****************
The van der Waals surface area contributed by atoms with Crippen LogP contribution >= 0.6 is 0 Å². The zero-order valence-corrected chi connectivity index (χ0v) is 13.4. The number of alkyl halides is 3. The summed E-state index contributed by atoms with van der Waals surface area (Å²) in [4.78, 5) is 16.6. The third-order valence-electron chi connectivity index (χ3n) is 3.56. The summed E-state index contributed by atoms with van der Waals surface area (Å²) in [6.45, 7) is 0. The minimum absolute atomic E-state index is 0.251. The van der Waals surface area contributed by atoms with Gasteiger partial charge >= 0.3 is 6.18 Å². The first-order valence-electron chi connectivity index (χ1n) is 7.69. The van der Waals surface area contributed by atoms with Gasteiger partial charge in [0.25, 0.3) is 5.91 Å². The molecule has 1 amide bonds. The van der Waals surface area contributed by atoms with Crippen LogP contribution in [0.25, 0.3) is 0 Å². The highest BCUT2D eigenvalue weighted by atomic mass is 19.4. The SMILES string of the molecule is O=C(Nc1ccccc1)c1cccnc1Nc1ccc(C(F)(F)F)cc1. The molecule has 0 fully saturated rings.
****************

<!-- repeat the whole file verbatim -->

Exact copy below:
The van der Waals surface area contributed by atoms with Crippen LogP contribution >= 0.6 is 0 Å². The zero-order valence-corrected chi connectivity index (χ0v) is 13.4. The number of alkyl halides is 3. The summed E-state index contributed by atoms with van der Waals surface area (Å²) in [4.78, 5) is 16.6. The third-order valence-electron chi connectivity index (χ3n) is 3.56. The summed E-state index contributed by atoms with van der Waals surface area (Å²) in [6.45, 7) is 0. The minimum absolute atomic E-state index is 0.251. The van der Waals surface area contributed by atoms with Gasteiger partial charge >= 0.3 is 6.18 Å². The first-order valence-electron chi connectivity index (χ1n) is 7.69. The van der Waals surface area contributed by atoms with Gasteiger partial charge in [0.25, 0.3) is 5.91 Å². The molecule has 1 amide bonds. The van der Waals surface area contributed by atoms with Crippen LogP contribution in [0.25, 0.3) is 0 Å². The highest BCUT2D eigenvalue weighted by atomic mass is 19.4. The SMILES string of the molecule is O=C(Nc1ccccc1)c1cccnc1Nc1ccc(C(F)(F)F)cc1. The molecule has 0 fully saturated rings.